Fraud in the loyalty world is a salient issue, and the airline industry is far from immune. Underpinning the discussion is an examination of how consumer behaviors and attitudes towards loyalty is impacting the scope of fraud; consumers are more connected and active online than ever before, allowing fraudsters to evolve ever more sophisticated methods of deception.
“Today you can do anything you want online. You can mortgage a house, you’ve got apps that are disguised as wallets…now the average person has seven devices that connect with the internet on a daily basis. This creates a situation where there are more opportunities for fraud to be targeted along the path-to-purchase.” – Don Bush, VP of Marketing, Kount
Loyalty practitioners need to understand the motivations of fraud perpetrators if they are to have any hope of protecting themselves and their members. Recently, major breeches of British Airways and Air Canada have come to light. The data that was stolen could allow fraudsters intimate access into the lives of consumers that reaches far beyond their digital fingerprint and online presence created through loyalty program engagement.
“It’s not because fraudsters want to buy a bunch of airline tickets…if they can figure out a consumer has many different accounts online from the data they pull from hacking an airline loyalty program, there’s a very good chance they can get into several of those other accounts because consumers often use the same password and ID.”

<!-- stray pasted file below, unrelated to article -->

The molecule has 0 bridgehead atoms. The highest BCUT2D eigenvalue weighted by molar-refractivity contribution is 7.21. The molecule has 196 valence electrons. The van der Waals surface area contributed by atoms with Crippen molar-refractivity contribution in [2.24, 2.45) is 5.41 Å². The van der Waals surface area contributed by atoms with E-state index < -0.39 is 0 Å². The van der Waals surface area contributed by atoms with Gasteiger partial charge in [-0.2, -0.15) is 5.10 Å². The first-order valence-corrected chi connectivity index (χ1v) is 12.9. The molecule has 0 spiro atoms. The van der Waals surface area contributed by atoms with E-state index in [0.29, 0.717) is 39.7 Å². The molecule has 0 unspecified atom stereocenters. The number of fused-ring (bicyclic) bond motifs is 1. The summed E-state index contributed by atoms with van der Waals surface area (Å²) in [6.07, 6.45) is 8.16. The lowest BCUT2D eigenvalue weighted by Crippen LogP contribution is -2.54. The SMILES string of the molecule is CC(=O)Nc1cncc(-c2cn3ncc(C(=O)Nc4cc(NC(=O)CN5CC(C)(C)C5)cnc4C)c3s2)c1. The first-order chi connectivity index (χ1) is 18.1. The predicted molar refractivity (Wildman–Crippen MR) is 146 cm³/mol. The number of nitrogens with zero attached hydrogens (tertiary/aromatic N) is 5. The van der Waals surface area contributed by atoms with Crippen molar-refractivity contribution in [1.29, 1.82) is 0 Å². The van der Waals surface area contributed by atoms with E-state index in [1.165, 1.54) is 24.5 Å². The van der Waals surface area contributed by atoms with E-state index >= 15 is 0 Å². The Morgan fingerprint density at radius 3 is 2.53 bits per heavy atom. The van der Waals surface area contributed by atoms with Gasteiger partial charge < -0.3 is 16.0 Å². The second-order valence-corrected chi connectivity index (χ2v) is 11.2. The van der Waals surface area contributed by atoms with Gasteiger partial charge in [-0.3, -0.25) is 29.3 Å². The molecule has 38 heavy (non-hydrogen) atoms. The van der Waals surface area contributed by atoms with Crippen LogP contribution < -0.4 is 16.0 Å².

It’s a complicated situation for loyalty vendors, who want to continue providing members with a frictionless experience (the CX of a program is something no vendor can afford to sacrifice) while simultaneously establishing the necessary protocols to ensure security. The first step to a resolution is a simple yet profound one: collaboration. There has to be open communication between the different departments responsible for security – the marketing department, IT, payments, the treasury – and unfortunately, this collaboration doesn’t happen often enough.
When these silos are broken down, the question turns to the specific tactics which can be enacted to circumvent fraud. In a world where consumer behaviors are driven by technology, and the malfeasant motivations of fraudsters are partly enabled because of this technological reliance, can loyalty vendors themselves leverage tech sophistication in the form of enhanced security like machine learning and AI’s? The answer is yes, but not in lieu of human expertise. A concerted digital effort to fight fraud is a transformation that requires new tools; the best systems will incorporate multidimensional fraud screening, advanced AI machine learning, and experienced human intelligence providing best practices and acquired wisdom.
The essence of this webinar speaks to how perceptions of fraud must change in order for loyalty practitioners to have the best chance of securing the industry. Fraud and risk teams cannot be viewed as simple cost centers; data sharing amongst organizational silos is important, because consumer interactions are comprehensive across many different areas of the business; and finally, the threat of an attack is far costlier than the mere dollar value of tangible damages. In a volatile environment with constantly evolving opportunities for fraud, brand equity and reputation can often be irreparable once they are harmed.
Airline Information and Kount teamed up to produce a webinar on the topic of loyalty fraud in the airline industry. In it, Chris Staab of Airline Information, and Don Bush of Kount, survey the bigger issues involved and discuss actionable steps that loyalty marketers can deploy to protect their members and their brand. You can access the recorded webinar here.
Lanndon Lindsay is a reporter for The Wise Marketer.